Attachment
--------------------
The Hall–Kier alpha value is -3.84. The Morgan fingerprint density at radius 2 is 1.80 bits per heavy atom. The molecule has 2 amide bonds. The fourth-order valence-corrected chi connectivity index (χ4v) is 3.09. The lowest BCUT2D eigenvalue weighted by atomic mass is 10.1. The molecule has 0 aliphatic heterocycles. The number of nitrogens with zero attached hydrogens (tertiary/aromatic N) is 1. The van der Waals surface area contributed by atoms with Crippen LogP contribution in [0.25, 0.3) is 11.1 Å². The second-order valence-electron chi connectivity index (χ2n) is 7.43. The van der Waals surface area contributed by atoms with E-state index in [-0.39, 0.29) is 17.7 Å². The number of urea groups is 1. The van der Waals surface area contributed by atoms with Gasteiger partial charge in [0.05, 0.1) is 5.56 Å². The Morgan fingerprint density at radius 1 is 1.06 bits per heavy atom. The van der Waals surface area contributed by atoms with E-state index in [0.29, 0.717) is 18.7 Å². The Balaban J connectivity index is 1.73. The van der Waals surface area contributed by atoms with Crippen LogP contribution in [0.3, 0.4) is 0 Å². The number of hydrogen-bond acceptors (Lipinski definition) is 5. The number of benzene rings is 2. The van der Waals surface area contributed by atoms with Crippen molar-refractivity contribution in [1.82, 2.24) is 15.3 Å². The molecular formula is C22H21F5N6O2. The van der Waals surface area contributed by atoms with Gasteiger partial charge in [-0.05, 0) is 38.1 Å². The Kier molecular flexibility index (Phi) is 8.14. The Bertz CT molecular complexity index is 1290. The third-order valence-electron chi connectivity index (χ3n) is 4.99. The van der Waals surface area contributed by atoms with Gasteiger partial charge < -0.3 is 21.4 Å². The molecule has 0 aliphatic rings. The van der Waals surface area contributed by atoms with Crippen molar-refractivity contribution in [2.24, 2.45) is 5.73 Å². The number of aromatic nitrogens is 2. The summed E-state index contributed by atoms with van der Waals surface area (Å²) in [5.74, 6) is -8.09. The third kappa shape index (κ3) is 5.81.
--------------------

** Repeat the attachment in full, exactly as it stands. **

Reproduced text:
The Hall–Kier alpha value is -3.84. The Morgan fingerprint density at radius 2 is 1.80 bits per heavy atom. The molecule has 2 amide bonds. The fourth-order valence-corrected chi connectivity index (χ4v) is 3.09. The lowest BCUT2D eigenvalue weighted by atomic mass is 10.1. The molecule has 0 aliphatic heterocycles. The number of nitrogens with zero attached hydrogens (tertiary/aromatic N) is 1. The van der Waals surface area contributed by atoms with Crippen LogP contribution in [0.25, 0.3) is 11.1 Å². The second-order valence-electron chi connectivity index (χ2n) is 7.43. The van der Waals surface area contributed by atoms with E-state index in [-0.39, 0.29) is 17.7 Å². The number of urea groups is 1. The van der Waals surface area contributed by atoms with Gasteiger partial charge in [0.05, 0.1) is 5.56 Å². The Morgan fingerprint density at radius 1 is 1.06 bits per heavy atom. The van der Waals surface area contributed by atoms with E-state index in [0.29, 0.717) is 18.7 Å². The Balaban J connectivity index is 1.73. The van der Waals surface area contributed by atoms with Crippen LogP contribution in [0.3, 0.4) is 0 Å². The number of hydrogen-bond acceptors (Lipinski definition) is 5. The number of benzene rings is 2. The van der Waals surface area contributed by atoms with Crippen molar-refractivity contribution in [1.82, 2.24) is 15.3 Å². The molecular formula is C22H21F5N6O2. The van der Waals surface area contributed by atoms with Gasteiger partial charge in [-0.05, 0) is 38.1 Å². The Kier molecular flexibility index (Phi) is 8.14. The Bertz CT molecular complexity index is 1290. The third-order valence-electron chi connectivity index (χ3n) is 4.99. The van der Waals surface area contributed by atoms with Gasteiger partial charge < -0.3 is 21.4 Å². The molecule has 0 aliphatic rings. The van der Waals surface area contributed by atoms with Crippen molar-refractivity contribution in [2.24, 2.45) is 5.73 Å². The number of aromatic nitrogens is 2. The summed E-state index contributed by atoms with van der Waals surface area (Å²) in [5.74, 6) is -8.09. The third kappa shape index (κ3) is 5.81.